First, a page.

Velma isn't the only girl sleuth whom some have interpreted as gay. Anybody remember Cherry Ames?
In the mid-20th century, readers could choose from three series about girl detectives: Nancy Drew, Trixie Belden, and last, Cherry Ames, created by Helen Wells. Wells and Julie Tatham, the Trixie Belden author, wrote 27 books in the Cherry Ames series altogether.
Cherry was, of course, utterly wholesome and cheerful and perky. She dated occasionally, but had no steady boyfriend. Most of the book jackets showed Cherry in her white uniform and often proclaimed on the back “It is every girl’s ambition at one time or another to wear the crisp uniform of a nurse.” (Indeed, the books always paid careful attention to the uniform, describing it and Cherry’s off-duty snappy outfits in great detail.)
Cherry didn't have Nancy Drew's staying power, and by the 1970s her books were out of print. The character had a rebirth in the 1990s, however, when Mabel Maney created a series of gay parodies of the girl-sleuth series books, bringing out their (almost certainly unintentional) lesbian subtext. In her first book, The Case of the Not-So-Nice Nurse, lesbian detectives “Cherry Aimless” and “Nancy Clue” discover more than just the solution to the mystery. And guess what? This and the follow-up book, The Case of the Good-For-Nothing-Girlfriend, include a lesbian character called, you guessed it ... Velma.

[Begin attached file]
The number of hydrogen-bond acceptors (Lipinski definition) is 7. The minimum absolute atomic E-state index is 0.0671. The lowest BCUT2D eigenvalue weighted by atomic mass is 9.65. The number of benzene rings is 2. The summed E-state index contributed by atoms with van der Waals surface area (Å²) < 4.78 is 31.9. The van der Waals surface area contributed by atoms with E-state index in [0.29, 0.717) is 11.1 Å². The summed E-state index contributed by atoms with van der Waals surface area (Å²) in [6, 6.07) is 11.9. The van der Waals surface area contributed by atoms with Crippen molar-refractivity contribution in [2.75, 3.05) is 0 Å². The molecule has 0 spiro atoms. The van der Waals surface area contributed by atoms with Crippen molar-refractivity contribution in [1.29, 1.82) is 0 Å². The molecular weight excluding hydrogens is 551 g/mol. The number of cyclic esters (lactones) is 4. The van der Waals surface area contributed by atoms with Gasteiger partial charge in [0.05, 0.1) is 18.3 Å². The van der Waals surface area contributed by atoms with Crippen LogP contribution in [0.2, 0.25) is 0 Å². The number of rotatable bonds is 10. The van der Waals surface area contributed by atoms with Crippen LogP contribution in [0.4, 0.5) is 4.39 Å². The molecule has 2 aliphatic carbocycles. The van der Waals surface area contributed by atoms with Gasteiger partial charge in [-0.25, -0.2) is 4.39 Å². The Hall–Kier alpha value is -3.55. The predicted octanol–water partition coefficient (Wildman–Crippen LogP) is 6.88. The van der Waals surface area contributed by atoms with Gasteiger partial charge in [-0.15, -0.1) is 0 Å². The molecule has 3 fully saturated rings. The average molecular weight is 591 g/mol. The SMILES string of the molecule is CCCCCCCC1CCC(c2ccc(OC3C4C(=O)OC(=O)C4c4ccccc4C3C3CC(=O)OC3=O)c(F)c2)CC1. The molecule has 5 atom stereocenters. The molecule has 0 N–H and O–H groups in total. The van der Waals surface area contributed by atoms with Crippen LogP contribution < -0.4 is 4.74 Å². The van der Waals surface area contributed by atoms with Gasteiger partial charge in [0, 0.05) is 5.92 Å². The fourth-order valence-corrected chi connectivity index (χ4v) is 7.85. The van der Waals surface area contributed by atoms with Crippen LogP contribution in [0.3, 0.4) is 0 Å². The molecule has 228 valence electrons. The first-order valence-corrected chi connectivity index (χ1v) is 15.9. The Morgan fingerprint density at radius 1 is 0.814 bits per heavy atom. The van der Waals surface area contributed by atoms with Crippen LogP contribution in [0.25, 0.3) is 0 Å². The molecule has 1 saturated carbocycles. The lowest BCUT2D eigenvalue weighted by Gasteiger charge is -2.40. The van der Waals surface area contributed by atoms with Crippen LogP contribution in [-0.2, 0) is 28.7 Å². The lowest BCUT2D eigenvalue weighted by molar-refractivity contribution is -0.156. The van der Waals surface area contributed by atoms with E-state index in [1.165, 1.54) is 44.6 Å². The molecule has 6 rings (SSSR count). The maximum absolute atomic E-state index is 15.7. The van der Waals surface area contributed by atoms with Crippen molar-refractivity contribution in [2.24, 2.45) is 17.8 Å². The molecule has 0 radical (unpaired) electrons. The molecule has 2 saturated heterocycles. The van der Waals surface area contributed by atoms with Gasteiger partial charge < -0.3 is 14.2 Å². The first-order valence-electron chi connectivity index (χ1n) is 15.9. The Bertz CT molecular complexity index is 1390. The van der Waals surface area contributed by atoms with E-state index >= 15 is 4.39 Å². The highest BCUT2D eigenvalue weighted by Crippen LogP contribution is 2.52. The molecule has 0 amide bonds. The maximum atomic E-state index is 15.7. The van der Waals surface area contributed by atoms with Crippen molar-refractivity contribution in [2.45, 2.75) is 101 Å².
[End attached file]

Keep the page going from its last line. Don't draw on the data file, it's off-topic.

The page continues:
(The main source for this blog post is my own entry on Cherry Ames in the St. James Encyclopedia of Popular Culture, published 2000.)